LAKELAND – Florida’s new bishop got his start in Methodist Christianity as a child of divorce, when he and his mother were welcomed into a United Methodist Church in his home state of Georgia.
That early transforming experience shaped his life and ministry. And the retelling of that personal history was among the things about Rev. Dr. Ken Carter that impressed Rev. Jorge Acevedo, Florida’s lead clergy delegate who sat on the Episcopacy Committee that made bishop appointments at the Southeastern Jurisdictional (SEJ) Conference.
|New Florida Bishop Ken Carter hugs his daughter Abby after his election in Lake Junaluska, N.C.|
“He’s not only a declarer of grace, he has experienced it profoundly in his life,” Acevedo said Friday in a telephone interview from Lake Junaluska, N.C.
Carter, 54, was elected bishop July 18 on the third ballot and assigned to Florida late Thursday. He was consecrated, along with four other newly elected bishops, in a ceremony this morning. He is expected to start work in Florida on Sept. 1.
Carter was nominated by the Western North Carolina (WNC) Conference, where he has been serving as superintendent of the seven-county, 69-church Waynesvllle district. His wife, Pam, is missions specialist with the WNC Conference and mission interpreter with Encounter with Christ in Latin America and the Caribbean. More information is available at the bishop's website, http://revkencarter.org.
Bishop Larry Goodpaster, who was reappointed July 19 to another four-year term at the WNC Conference, offered a written statement praising the selection of Carter to lead the Florida Conference. He noted that Carter led one of the largest membership churches in the WNC Conference and successfully planted a church before becoming a district superintendent.
"His commitment to the mission of Christ in the world will be visible as he leads the Florida Conference," Goodpaster predicted.
"I am very pleased that he has been assigned to the Florida Conference, and I believe that in the years to come, our sisters and brothers across that area will be truly blessed by his spirit, his passion and his leadership."
During Carter's speech to all SEJ delegates on July 17, before the episcopal elections began, he listed some of his accomplishments, including initiating new worship services, increasing church memberships and involvement in missions in Africa and Haiti.
“I know it is a gift,” Carter told the crowd. “I do not take it for granted or do it in my own strength.”
The bishop’s biography on the SEJ website, www.sejumc.org, notes that he is the author of eight books, including reflections on the power of prayer, stewardship, spiritual gifts and the Wesleyan means of grace.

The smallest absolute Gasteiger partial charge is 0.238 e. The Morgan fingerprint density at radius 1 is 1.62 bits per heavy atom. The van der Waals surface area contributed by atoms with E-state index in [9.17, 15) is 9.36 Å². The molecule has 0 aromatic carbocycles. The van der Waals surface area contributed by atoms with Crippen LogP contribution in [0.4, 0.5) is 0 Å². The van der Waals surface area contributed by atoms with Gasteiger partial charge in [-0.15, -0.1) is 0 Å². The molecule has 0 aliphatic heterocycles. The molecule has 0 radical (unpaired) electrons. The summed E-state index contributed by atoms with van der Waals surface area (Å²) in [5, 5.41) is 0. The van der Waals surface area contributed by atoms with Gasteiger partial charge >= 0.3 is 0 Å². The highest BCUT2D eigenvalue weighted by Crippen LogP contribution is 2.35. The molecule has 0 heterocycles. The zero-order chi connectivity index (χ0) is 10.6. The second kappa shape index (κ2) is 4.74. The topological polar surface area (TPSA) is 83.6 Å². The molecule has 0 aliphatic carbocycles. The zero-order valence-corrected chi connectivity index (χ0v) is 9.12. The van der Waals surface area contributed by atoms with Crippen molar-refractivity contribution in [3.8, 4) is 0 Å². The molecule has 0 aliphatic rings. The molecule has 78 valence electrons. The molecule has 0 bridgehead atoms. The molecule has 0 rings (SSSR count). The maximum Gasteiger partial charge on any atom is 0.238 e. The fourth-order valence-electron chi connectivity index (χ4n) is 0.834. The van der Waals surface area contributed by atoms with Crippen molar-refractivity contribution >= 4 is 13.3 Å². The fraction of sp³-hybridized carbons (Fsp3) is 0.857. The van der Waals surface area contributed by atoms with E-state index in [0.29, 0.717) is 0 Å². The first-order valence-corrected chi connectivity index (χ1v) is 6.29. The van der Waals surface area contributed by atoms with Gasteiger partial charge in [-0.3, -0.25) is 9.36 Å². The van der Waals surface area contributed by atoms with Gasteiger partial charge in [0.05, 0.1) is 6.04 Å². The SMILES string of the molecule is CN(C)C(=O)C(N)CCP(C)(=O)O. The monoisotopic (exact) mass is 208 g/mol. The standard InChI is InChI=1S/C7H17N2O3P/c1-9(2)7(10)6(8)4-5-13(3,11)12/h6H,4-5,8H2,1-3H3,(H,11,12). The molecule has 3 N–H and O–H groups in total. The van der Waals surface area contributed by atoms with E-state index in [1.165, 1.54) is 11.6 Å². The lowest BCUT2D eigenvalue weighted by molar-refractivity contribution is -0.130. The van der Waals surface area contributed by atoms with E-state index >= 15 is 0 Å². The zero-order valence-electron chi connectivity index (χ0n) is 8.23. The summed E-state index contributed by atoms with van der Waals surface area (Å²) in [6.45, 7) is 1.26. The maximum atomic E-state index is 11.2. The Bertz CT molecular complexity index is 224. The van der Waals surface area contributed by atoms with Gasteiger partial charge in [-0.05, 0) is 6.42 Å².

He is a graduate of Columbus College in his hometown of Columbus, Ga., as well as of Duke Divinity School, the University of Virginia and Princeton Theological Seminary. He was awarded an honorary doctorate from the United Methodist University of Liberia, where he serves on the board of trustees.
Acevedo and Florida Conference treasurer Mickey Wilson said they believe Carter will continue much of the work begun by Bishop Timothy Whitaker, who retired this summer after 11 years here.
|New bishops greet the crowd after their consecration June 20. In the front row, left to right, they are Young Jin Cho, Debra Wallace-Padgett, Bill McAlilly, Ken Carter and Jonathan Holston.|
“Bishop Carter is a very godly man, a very centered man,” Acevedo said. “He’s deeply rooted in our Wesleyan Methodist tradition.”
He added that Carter has been an effective leader at every level of the church, including service to the General Church.
“He’s a collaborative leader,” Acevedo said. “He works very hard, and he enjoys doing his work.”
He and Wilson said they also were impressed with Carter’s wife and two adult daughters. Pam Carter has a deep interest in Haiti, which makes the family a good match for the Florida Conference, Acevedo said.
He said Carter also is a good choice to implement the Strategic Leadership Plan adopted at the 2012 Annual Conference in June. He said Carter already has experience in a Methodist approach to realigning staff to meet the church’s mission.
Wilson said he spent some time with Carter during the General Conference in Tampa in May.
“I think this is a terrific appointment for us,” Wilson said. “He is unassuming and affable and has a wonderful family. … He’s obviously a brilliant man, and he’s got such a love for the church. He will be an outstanding leader for us.”